There’s a big difference between dwelling in regret and reflecting on the past: the former keeps us from making progress while the latter can push us to new levels of self-realization and allow us to reflect on the hard-earned wisdom that time has granted us. The upcoming issue of O Magazine features an interesting exercise that allowed Katie Couric, Octavia Spencer, and Oprah Winfrey to do that reflecting by writing letters to their younger selves.
Katie Couric quickly suggests that her old self learn about sports, and Octavia Spencer gave herself advice about direction. But the long, reflective advice of Oprah is a detailed account of the journey from her mindset as an apprehensive black girl to a powerful black woman. Among other things, she tells her younger self to face her past abuse head-on with a heavy dose of faith and self-assurance.
Dear beautiful brown-skinned girl,
I look into your eyes and see the light and hope of myself.
In this photo you are just about to turn 20, posing outside the television station where you were recently hired as a reporter. You’re proud of yourself for getting the job, but uncertain you’ll be able to manage all your college classes before 1 and arrive at the station by 1:30 for a full day’s work. Even so, your biggest concern is how to manage your love life with Bubba. Yes, you are dating someone named Bubba.
On this day you’ve brought him to the station to see where you work, hoping he’ll be proud, too. He seems less than impressed. The truth is, he’s intimidated. You don’t know this, though, because you can see yourself only through his eyes. A lesson you will have to learn again and again: to see yourself with your own eyes, to love yourself from your own heart.
You’ve spent too many days and years trying to please others and be what they wanted you to be. You will have to learn that the wounds of your past—rape, molestation, whippings for “stepping out of place,” and not being allowed to show anger or cry afterward—damaged your self-esteem. Yet through it all, you’ve held on to a belief in God and God’s belief in you.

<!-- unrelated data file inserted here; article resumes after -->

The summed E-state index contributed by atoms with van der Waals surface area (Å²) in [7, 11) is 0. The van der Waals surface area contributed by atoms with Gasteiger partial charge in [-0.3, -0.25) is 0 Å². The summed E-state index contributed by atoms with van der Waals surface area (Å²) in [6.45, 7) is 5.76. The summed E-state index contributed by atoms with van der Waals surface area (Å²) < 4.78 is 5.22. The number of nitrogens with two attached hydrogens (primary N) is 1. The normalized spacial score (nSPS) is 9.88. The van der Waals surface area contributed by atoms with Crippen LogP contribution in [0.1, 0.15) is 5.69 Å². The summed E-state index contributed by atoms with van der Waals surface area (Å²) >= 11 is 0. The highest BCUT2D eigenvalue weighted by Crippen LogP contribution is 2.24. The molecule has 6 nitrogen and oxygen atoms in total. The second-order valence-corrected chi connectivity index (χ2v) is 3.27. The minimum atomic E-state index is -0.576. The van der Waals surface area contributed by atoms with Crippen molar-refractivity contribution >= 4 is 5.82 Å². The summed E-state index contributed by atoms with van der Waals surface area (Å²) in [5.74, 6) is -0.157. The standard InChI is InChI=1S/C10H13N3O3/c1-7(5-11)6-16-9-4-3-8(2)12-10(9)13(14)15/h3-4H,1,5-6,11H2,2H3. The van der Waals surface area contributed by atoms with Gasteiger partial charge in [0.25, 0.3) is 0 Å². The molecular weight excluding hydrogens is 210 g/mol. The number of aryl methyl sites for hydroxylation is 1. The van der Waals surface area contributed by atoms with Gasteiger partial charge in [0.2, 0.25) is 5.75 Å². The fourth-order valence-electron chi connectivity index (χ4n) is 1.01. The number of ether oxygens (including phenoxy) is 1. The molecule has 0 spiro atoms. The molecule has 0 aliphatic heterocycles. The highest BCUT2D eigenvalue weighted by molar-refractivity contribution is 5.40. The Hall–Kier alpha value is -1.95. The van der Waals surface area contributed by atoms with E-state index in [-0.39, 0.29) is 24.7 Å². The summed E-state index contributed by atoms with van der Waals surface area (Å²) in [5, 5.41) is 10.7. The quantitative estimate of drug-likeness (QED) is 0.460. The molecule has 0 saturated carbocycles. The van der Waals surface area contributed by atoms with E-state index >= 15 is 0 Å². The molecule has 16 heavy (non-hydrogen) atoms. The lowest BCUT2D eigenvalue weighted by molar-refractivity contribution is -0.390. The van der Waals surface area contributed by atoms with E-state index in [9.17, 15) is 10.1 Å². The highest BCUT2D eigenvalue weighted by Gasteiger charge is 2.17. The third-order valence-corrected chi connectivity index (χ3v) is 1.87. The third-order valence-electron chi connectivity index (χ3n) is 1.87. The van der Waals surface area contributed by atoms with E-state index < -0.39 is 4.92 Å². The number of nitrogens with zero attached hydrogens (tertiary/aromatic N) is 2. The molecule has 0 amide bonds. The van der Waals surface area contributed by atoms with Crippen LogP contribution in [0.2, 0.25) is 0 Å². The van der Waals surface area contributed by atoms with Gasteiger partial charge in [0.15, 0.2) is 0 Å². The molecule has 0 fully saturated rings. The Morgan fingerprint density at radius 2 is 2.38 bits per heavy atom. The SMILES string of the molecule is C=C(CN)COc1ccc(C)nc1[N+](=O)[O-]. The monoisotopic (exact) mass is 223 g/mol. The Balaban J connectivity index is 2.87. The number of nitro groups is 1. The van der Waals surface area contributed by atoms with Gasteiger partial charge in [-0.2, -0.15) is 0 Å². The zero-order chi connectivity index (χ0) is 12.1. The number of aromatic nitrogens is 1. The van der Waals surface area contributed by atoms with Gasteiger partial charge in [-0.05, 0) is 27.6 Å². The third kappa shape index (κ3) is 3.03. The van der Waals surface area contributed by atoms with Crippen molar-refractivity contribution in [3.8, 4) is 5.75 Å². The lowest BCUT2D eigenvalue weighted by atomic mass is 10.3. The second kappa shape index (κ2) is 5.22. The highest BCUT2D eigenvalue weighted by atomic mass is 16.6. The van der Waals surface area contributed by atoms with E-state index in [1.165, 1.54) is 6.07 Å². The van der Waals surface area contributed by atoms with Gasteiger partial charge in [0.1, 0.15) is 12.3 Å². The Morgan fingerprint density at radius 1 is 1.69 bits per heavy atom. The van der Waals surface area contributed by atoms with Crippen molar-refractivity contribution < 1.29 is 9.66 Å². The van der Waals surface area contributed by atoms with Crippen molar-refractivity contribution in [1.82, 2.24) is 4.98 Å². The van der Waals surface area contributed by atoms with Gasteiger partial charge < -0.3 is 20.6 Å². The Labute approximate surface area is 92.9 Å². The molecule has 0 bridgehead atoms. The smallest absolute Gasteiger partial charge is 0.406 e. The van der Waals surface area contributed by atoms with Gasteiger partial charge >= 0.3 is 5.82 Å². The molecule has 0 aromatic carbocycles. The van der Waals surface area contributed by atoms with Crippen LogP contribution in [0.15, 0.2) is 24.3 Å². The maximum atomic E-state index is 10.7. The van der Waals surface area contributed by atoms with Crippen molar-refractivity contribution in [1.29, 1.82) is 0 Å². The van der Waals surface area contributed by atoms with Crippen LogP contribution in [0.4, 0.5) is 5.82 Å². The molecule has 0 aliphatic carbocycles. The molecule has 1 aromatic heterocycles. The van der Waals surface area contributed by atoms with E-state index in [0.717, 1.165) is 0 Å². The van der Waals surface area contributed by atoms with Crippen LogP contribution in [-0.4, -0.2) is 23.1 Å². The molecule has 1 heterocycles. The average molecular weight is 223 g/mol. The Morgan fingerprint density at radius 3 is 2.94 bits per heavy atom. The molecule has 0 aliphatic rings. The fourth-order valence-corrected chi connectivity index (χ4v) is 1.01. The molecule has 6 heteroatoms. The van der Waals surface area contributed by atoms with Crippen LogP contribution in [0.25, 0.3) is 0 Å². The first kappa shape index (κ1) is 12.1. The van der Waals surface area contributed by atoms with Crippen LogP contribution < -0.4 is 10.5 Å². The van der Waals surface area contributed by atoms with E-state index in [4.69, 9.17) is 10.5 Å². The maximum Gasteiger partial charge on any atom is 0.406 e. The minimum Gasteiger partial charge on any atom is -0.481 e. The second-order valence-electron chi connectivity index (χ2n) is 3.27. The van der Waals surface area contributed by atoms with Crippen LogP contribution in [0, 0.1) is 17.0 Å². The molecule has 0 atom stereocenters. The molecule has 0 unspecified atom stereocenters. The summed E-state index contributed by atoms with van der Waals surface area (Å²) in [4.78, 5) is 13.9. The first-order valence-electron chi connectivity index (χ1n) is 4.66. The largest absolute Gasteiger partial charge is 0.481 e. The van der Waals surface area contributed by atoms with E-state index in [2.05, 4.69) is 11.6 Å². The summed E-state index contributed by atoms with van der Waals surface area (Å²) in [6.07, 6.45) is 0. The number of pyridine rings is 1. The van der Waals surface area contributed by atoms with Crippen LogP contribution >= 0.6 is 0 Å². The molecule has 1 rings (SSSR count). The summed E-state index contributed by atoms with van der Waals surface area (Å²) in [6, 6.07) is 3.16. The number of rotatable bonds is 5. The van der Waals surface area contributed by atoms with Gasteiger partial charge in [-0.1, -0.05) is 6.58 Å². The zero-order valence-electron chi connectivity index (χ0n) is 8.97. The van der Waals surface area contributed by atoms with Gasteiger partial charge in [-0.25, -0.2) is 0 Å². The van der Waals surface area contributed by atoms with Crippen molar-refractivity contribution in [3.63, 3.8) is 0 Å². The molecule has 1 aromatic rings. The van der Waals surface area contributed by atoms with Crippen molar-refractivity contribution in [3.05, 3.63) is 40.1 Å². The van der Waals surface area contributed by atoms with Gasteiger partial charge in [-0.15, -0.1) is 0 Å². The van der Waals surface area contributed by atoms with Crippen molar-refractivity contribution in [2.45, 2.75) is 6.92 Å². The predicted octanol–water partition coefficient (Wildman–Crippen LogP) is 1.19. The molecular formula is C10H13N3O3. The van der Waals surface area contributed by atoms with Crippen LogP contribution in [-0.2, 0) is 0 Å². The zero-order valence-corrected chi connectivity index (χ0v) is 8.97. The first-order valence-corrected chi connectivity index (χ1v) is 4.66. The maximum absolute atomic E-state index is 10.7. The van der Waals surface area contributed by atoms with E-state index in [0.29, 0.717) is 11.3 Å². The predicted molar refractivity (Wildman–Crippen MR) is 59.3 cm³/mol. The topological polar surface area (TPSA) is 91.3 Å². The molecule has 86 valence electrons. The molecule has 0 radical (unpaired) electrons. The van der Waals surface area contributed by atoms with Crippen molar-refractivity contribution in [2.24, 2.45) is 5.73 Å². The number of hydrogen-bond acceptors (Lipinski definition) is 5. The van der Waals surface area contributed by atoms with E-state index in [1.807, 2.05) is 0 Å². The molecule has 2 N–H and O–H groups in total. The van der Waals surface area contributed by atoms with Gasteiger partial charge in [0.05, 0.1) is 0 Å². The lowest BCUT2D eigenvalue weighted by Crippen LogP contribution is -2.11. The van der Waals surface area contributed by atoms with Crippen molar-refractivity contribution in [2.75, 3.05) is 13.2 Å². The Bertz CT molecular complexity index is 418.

That will be your single greatest gift: knowing there is a power greater than yourself and trusting that Force to guide you.
The trajectory of your life changed the day you answered the call from Chris Clark, the news director at WLAC-TV. Your response was ignited by the words of your then-favorite Bible verse, Philippians 3:14. “I press toward the mark for the prize of the high calling of God in Christ Jesus.”
Knowing there is a “high calling” is what will sustain and fulfill you.
From where I sit now, viewing your journey, there are few regrets. Only months before this picture was taken, you wrote a poem about a “woman becoming.” Even then you understood that success was a process and that moving with the flow of life and not against it would be your greatest achievement.
Love you deeply,
This letter both makes me think about how far I’ve come and what advice I would give my younger self. What has been instrumental in your success thus far and what would you change? How have your experiences in the past few years shaped the person you are, and what wisdom would you apply to do things differently?